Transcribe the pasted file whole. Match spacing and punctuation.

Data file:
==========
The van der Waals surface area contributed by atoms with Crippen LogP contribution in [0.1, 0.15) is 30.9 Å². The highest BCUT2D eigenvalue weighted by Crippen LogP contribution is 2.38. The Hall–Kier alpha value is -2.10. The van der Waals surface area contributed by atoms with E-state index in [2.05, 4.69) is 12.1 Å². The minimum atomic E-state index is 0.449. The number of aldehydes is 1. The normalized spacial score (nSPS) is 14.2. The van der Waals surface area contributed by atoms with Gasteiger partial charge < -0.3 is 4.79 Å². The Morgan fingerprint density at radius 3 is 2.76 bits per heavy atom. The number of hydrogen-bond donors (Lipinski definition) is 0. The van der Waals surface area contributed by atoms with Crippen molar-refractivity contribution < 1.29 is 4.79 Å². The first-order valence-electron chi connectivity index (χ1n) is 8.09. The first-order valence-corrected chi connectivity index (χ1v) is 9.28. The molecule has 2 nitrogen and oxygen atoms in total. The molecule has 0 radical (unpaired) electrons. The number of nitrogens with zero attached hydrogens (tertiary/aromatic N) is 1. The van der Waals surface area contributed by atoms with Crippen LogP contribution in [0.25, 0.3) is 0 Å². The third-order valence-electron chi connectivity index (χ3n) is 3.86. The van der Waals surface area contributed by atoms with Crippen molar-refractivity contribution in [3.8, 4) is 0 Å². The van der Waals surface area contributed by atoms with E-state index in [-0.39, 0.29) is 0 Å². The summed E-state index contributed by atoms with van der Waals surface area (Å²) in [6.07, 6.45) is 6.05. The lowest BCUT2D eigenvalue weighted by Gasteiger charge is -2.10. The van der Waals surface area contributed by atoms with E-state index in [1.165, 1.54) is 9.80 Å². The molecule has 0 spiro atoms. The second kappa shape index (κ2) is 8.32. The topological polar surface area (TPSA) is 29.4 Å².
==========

The van der Waals surface area contributed by atoms with Crippen LogP contribution in [0.1, 0.15) is 30.9 Å². The highest BCUT2D eigenvalue weighted by Crippen LogP contribution is 2.38. The Hall–Kier alpha value is -2.10. The van der Waals surface area contributed by atoms with E-state index in [2.05, 4.69) is 12.1 Å². The minimum atomic E-state index is 0.449. The number of aldehydes is 1. The normalized spacial score (nSPS) is 14.2. The van der Waals surface area contributed by atoms with Gasteiger partial charge < -0.3 is 4.79 Å². The Morgan fingerprint density at radius 3 is 2.76 bits per heavy atom. The number of hydrogen-bond donors (Lipinski definition) is 0. The van der Waals surface area contributed by atoms with Crippen molar-refractivity contribution < 1.29 is 4.79 Å². The first-order valence-electron chi connectivity index (χ1n) is 8.09. The first-order valence-corrected chi connectivity index (χ1v) is 9.28. The molecule has 2 nitrogen and oxygen atoms in total. The molecule has 0 radical (unpaired) electrons. The number of nitrogens with zero attached hydrogens (tertiary/aromatic N) is 1. The van der Waals surface area contributed by atoms with Crippen LogP contribution in [0.25, 0.3) is 0 Å². The third-order valence-electron chi connectivity index (χ3n) is 3.86. The van der Waals surface area contributed by atoms with Crippen molar-refractivity contribution in [3.8, 4) is 0 Å². The van der Waals surface area contributed by atoms with E-state index in [-0.39, 0.29) is 0 Å². The summed E-state index contributed by atoms with van der Waals surface area (Å²) in [6.07, 6.45) is 6.05. The lowest BCUT2D eigenvalue weighted by Gasteiger charge is -2.10. The van der Waals surface area contributed by atoms with E-state index in [1.165, 1.54) is 9.80 Å². The molecule has 0 spiro atoms. The second kappa shape index (κ2) is 8.32. The topological polar surface area (TPSA) is 29.4 Å².